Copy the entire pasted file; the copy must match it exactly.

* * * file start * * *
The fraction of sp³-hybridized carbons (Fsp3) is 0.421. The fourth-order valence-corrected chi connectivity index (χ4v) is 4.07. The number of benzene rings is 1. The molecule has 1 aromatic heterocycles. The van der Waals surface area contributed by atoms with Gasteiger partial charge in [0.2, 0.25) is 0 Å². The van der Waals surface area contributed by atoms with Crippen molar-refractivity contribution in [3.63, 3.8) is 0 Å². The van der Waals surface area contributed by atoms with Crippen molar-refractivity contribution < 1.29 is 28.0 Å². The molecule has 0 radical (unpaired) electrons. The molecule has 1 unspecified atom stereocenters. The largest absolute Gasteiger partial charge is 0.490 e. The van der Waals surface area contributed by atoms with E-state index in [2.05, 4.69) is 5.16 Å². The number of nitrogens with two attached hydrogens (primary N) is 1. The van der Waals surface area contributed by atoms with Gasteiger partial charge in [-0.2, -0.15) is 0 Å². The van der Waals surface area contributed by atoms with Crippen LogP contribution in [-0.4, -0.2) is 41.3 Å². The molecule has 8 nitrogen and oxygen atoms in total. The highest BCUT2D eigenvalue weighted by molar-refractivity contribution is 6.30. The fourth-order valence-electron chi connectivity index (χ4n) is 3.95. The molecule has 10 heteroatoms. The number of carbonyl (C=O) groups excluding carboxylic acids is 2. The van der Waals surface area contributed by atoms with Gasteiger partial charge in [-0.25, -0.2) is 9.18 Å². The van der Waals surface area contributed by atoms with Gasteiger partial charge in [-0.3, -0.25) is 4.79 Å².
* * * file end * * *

The fraction of sp³-hybridized carbons (Fsp3) is 0.421. The fourth-order valence-corrected chi connectivity index (χ4v) is 4.07. The number of benzene rings is 1. The molecule has 1 aromatic heterocycles. The van der Waals surface area contributed by atoms with Gasteiger partial charge in [0.2, 0.25) is 0 Å². The van der Waals surface area contributed by atoms with Crippen molar-refractivity contribution in [3.63, 3.8) is 0 Å². The van der Waals surface area contributed by atoms with Crippen molar-refractivity contribution < 1.29 is 28.0 Å². The molecule has 0 radical (unpaired) electrons. The molecule has 1 unspecified atom stereocenters. The largest absolute Gasteiger partial charge is 0.490 e. The van der Waals surface area contributed by atoms with E-state index in [2.05, 4.69) is 5.16 Å². The number of nitrogens with two attached hydrogens (primary N) is 1. The van der Waals surface area contributed by atoms with Gasteiger partial charge in [-0.2, -0.15) is 0 Å². The van der Waals surface area contributed by atoms with Crippen LogP contribution in [-0.4, -0.2) is 41.3 Å². The molecule has 8 nitrogen and oxygen atoms in total. The highest BCUT2D eigenvalue weighted by molar-refractivity contribution is 6.30. The fourth-order valence-electron chi connectivity index (χ4n) is 3.95. The molecule has 10 heteroatoms. The number of carbonyl (C=O) groups excluding carboxylic acids is 2. The van der Waals surface area contributed by atoms with Gasteiger partial charge in [-0.25, -0.2) is 9.18 Å². The van der Waals surface area contributed by atoms with Gasteiger partial charge in [-0.3, -0.25) is 4.79 Å².